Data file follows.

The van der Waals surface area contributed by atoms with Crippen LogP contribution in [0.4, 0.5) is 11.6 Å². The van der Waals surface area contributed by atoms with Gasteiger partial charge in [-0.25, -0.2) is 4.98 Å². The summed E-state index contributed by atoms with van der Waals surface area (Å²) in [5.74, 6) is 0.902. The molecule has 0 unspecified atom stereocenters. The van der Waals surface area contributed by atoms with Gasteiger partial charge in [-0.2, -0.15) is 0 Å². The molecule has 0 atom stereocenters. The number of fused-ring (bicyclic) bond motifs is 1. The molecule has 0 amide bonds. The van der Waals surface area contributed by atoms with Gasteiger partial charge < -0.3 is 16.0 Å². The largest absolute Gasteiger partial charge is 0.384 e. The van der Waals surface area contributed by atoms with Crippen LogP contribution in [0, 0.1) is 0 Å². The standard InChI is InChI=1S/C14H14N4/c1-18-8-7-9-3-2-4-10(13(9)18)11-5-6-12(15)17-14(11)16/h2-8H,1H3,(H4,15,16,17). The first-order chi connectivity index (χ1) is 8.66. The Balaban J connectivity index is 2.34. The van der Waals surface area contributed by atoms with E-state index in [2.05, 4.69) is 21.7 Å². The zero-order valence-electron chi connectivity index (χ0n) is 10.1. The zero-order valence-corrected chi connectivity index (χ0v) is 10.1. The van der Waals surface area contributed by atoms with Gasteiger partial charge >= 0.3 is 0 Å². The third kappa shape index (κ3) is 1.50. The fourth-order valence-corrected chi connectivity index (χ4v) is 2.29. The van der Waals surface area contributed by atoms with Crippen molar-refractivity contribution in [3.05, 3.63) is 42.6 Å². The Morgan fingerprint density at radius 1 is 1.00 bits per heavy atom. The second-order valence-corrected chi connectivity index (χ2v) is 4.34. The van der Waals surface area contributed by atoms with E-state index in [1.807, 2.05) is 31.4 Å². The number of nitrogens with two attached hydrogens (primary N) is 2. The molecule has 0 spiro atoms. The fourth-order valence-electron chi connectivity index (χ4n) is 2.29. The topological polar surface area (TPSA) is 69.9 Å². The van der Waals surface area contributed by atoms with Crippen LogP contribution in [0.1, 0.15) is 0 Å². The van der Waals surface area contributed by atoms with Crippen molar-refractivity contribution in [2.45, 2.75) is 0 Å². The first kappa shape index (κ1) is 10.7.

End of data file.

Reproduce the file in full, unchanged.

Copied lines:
The van der Waals surface area contributed by atoms with Crippen LogP contribution in [0.4, 0.5) is 11.6 Å². The van der Waals surface area contributed by atoms with Gasteiger partial charge in [-0.25, -0.2) is 4.98 Å². The summed E-state index contributed by atoms with van der Waals surface area (Å²) in [5.74, 6) is 0.902. The molecule has 0 unspecified atom stereocenters. The van der Waals surface area contributed by atoms with Gasteiger partial charge in [-0.2, -0.15) is 0 Å². The molecule has 0 atom stereocenters. The number of fused-ring (bicyclic) bond motifs is 1. The molecule has 0 amide bonds. The van der Waals surface area contributed by atoms with Gasteiger partial charge < -0.3 is 16.0 Å². The largest absolute Gasteiger partial charge is 0.384 e. The van der Waals surface area contributed by atoms with Crippen LogP contribution in [0, 0.1) is 0 Å². The standard InChI is InChI=1S/C14H14N4/c1-18-8-7-9-3-2-4-10(13(9)18)11-5-6-12(15)17-14(11)16/h2-8H,1H3,(H4,15,16,17). The first-order chi connectivity index (χ1) is 8.66. The Balaban J connectivity index is 2.34. The van der Waals surface area contributed by atoms with E-state index in [2.05, 4.69) is 21.7 Å². The zero-order valence-electron chi connectivity index (χ0n) is 10.1. The zero-order valence-corrected chi connectivity index (χ0v) is 10.1. The van der Waals surface area contributed by atoms with Gasteiger partial charge >= 0.3 is 0 Å². The third kappa shape index (κ3) is 1.50. The fourth-order valence-corrected chi connectivity index (χ4v) is 2.29. The van der Waals surface area contributed by atoms with Crippen molar-refractivity contribution in [3.05, 3.63) is 42.6 Å². The Morgan fingerprint density at radius 1 is 1.00 bits per heavy atom. The second-order valence-corrected chi connectivity index (χ2v) is 4.34. The van der Waals surface area contributed by atoms with E-state index in [1.807, 2.05) is 31.4 Å². The number of nitrogens with two attached hydrogens (primary N) is 2. The molecule has 0 spiro atoms. The fourth-order valence-electron chi connectivity index (χ4n) is 2.29. The topological polar surface area (TPSA) is 69.9 Å². The van der Waals surface area contributed by atoms with Crippen LogP contribution in [0.1, 0.15) is 0 Å². The van der Waals surface area contributed by atoms with Crippen molar-refractivity contribution in [2.45, 2.75) is 0 Å². The first kappa shape index (κ1) is 10.7.